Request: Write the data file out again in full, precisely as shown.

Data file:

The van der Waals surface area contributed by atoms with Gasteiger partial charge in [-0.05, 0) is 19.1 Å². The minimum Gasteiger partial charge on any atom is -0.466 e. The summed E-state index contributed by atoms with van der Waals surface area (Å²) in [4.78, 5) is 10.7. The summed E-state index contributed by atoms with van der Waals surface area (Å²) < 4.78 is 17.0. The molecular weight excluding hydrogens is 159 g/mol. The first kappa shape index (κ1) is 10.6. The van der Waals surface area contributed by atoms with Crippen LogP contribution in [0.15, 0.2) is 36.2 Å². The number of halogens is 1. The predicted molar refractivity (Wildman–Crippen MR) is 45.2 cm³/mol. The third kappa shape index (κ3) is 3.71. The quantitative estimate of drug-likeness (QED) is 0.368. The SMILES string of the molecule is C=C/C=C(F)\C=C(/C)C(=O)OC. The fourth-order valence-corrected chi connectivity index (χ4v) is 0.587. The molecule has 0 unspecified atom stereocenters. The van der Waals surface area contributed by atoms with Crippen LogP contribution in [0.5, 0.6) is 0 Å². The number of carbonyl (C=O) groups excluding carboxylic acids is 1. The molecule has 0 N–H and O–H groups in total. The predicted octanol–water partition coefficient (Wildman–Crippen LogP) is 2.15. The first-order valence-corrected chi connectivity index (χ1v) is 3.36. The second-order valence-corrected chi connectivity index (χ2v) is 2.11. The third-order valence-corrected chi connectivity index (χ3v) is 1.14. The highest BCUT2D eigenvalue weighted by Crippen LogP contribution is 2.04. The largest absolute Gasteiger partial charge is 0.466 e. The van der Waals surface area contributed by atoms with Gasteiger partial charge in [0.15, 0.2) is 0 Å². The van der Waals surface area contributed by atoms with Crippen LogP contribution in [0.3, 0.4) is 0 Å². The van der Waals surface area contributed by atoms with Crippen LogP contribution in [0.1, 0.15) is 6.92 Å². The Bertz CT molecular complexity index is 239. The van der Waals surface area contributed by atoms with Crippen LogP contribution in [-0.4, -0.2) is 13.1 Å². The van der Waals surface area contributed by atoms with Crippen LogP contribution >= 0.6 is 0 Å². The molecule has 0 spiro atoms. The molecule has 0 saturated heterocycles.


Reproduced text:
The van der Waals surface area contributed by atoms with Gasteiger partial charge in [-0.05, 0) is 19.1 Å². The minimum Gasteiger partial charge on any atom is -0.466 e. The summed E-state index contributed by atoms with van der Waals surface area (Å²) in [4.78, 5) is 10.7. The summed E-state index contributed by atoms with van der Waals surface area (Å²) < 4.78 is 17.0. The molecular weight excluding hydrogens is 159 g/mol. The first kappa shape index (κ1) is 10.6. The van der Waals surface area contributed by atoms with Crippen LogP contribution in [0.15, 0.2) is 36.2 Å². The number of halogens is 1. The predicted molar refractivity (Wildman–Crippen MR) is 45.2 cm³/mol. The third kappa shape index (κ3) is 3.71. The quantitative estimate of drug-likeness (QED) is 0.368. The SMILES string of the molecule is C=C/C=C(F)\C=C(/C)C(=O)OC. The fourth-order valence-corrected chi connectivity index (χ4v) is 0.587. The molecule has 0 unspecified atom stereocenters. The van der Waals surface area contributed by atoms with Crippen LogP contribution in [0.5, 0.6) is 0 Å². The number of carbonyl (C=O) groups excluding carboxylic acids is 1. The molecule has 0 N–H and O–H groups in total. The predicted octanol–water partition coefficient (Wildman–Crippen LogP) is 2.15. The first-order valence-corrected chi connectivity index (χ1v) is 3.36. The second-order valence-corrected chi connectivity index (χ2v) is 2.11. The third-order valence-corrected chi connectivity index (χ3v) is 1.14. The highest BCUT2D eigenvalue weighted by Crippen LogP contribution is 2.04. The largest absolute Gasteiger partial charge is 0.466 e. The van der Waals surface area contributed by atoms with Gasteiger partial charge in [0.15, 0.2) is 0 Å². The van der Waals surface area contributed by atoms with Crippen LogP contribution in [0.3, 0.4) is 0 Å². The van der Waals surface area contributed by atoms with Crippen LogP contribution in [0.1, 0.15) is 6.92 Å². The Bertz CT molecular complexity index is 239. The van der Waals surface area contributed by atoms with Crippen LogP contribution in [-0.4, -0.2) is 13.1 Å². The van der Waals surface area contributed by atoms with Crippen LogP contribution >= 0.6 is 0 Å². The molecule has 0 spiro atoms. The molecule has 0 saturated heterocycles.